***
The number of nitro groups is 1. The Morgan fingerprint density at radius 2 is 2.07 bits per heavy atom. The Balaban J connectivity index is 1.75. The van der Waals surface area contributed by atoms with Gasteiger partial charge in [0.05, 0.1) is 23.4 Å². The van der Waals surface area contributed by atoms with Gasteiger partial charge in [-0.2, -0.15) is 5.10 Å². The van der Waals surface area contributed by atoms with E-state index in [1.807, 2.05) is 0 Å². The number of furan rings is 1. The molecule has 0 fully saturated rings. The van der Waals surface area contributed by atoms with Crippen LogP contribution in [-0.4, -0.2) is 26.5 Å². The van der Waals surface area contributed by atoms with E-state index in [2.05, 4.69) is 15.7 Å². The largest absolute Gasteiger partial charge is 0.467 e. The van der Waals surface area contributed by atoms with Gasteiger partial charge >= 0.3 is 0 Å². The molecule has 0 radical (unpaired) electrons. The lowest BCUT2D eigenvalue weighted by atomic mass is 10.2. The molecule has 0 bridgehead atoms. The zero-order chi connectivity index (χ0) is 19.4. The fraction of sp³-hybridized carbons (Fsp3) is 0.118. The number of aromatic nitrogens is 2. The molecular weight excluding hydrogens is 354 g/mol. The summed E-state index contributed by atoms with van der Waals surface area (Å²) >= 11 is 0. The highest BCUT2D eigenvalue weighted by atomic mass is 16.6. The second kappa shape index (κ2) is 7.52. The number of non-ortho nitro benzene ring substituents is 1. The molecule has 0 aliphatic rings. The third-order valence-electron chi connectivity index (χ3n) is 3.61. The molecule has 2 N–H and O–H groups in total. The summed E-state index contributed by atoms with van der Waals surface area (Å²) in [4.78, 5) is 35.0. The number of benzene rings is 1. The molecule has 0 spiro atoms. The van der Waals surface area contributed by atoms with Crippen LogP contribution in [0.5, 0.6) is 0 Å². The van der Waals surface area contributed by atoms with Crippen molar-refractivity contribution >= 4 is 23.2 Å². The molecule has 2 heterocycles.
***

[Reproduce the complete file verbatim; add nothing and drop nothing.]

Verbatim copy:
The number of nitro groups is 1. The Morgan fingerprint density at radius 2 is 2.07 bits per heavy atom. The Balaban J connectivity index is 1.75. The van der Waals surface area contributed by atoms with Gasteiger partial charge in [0.05, 0.1) is 23.4 Å². The van der Waals surface area contributed by atoms with Gasteiger partial charge in [-0.2, -0.15) is 5.10 Å². The van der Waals surface area contributed by atoms with E-state index in [1.807, 2.05) is 0 Å². The number of furan rings is 1. The molecule has 0 fully saturated rings. The van der Waals surface area contributed by atoms with Crippen LogP contribution in [-0.4, -0.2) is 26.5 Å². The van der Waals surface area contributed by atoms with E-state index in [2.05, 4.69) is 15.7 Å². The largest absolute Gasteiger partial charge is 0.467 e. The van der Waals surface area contributed by atoms with Gasteiger partial charge >= 0.3 is 0 Å². The molecule has 0 radical (unpaired) electrons. The lowest BCUT2D eigenvalue weighted by atomic mass is 10.2. The molecule has 0 bridgehead atoms. The zero-order chi connectivity index (χ0) is 19.4. The fraction of sp³-hybridized carbons (Fsp3) is 0.118. The number of aromatic nitrogens is 2. The molecular weight excluding hydrogens is 354 g/mol. The summed E-state index contributed by atoms with van der Waals surface area (Å²) >= 11 is 0. The highest BCUT2D eigenvalue weighted by atomic mass is 16.6. The second kappa shape index (κ2) is 7.52. The number of non-ortho nitro benzene ring substituents is 1. The molecule has 0 aliphatic rings. The third-order valence-electron chi connectivity index (χ3n) is 3.61. The molecule has 2 N–H and O–H groups in total. The summed E-state index contributed by atoms with van der Waals surface area (Å²) in [4.78, 5) is 35.0. The number of benzene rings is 1. The molecule has 0 spiro atoms. The van der Waals surface area contributed by atoms with Crippen LogP contribution in [0.5, 0.6) is 0 Å². The van der Waals surface area contributed by atoms with Crippen molar-refractivity contribution >= 4 is 23.2 Å². The molecule has 2 heterocycles.